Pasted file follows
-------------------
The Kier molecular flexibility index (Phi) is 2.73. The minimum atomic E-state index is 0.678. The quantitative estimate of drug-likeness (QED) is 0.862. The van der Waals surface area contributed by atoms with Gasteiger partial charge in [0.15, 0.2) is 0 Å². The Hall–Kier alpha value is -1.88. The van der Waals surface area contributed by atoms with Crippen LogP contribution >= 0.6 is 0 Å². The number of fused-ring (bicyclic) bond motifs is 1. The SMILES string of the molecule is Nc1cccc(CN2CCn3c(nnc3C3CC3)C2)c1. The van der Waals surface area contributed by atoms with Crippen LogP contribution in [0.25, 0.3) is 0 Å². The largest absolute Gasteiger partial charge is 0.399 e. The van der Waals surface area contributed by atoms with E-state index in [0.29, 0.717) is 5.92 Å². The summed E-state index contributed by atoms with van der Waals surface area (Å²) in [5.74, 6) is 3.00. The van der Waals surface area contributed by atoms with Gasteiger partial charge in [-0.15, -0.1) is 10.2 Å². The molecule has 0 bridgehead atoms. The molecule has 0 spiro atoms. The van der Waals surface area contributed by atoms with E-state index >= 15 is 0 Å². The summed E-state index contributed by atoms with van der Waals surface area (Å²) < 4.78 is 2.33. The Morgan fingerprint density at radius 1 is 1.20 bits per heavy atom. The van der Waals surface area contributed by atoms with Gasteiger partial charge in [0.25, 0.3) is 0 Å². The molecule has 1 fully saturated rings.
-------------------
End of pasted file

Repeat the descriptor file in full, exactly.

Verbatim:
The Kier molecular flexibility index (Phi) is 2.73. The minimum atomic E-state index is 0.678. The quantitative estimate of drug-likeness (QED) is 0.862. The van der Waals surface area contributed by atoms with Gasteiger partial charge in [0.15, 0.2) is 0 Å². The Hall–Kier alpha value is -1.88. The van der Waals surface area contributed by atoms with Crippen LogP contribution >= 0.6 is 0 Å². The number of fused-ring (bicyclic) bond motifs is 1. The SMILES string of the molecule is Nc1cccc(CN2CCn3c(nnc3C3CC3)C2)c1. The van der Waals surface area contributed by atoms with Crippen LogP contribution in [0.25, 0.3) is 0 Å². The largest absolute Gasteiger partial charge is 0.399 e. The van der Waals surface area contributed by atoms with E-state index in [0.29, 0.717) is 5.92 Å². The summed E-state index contributed by atoms with van der Waals surface area (Å²) in [5.74, 6) is 3.00. The van der Waals surface area contributed by atoms with Gasteiger partial charge in [-0.15, -0.1) is 10.2 Å². The molecule has 0 bridgehead atoms. The molecule has 0 spiro atoms. The van der Waals surface area contributed by atoms with E-state index >= 15 is 0 Å². The summed E-state index contributed by atoms with van der Waals surface area (Å²) < 4.78 is 2.33. The Morgan fingerprint density at radius 1 is 1.20 bits per heavy atom. The van der Waals surface area contributed by atoms with Gasteiger partial charge in [0.25, 0.3) is 0 Å². The molecule has 1 fully saturated rings.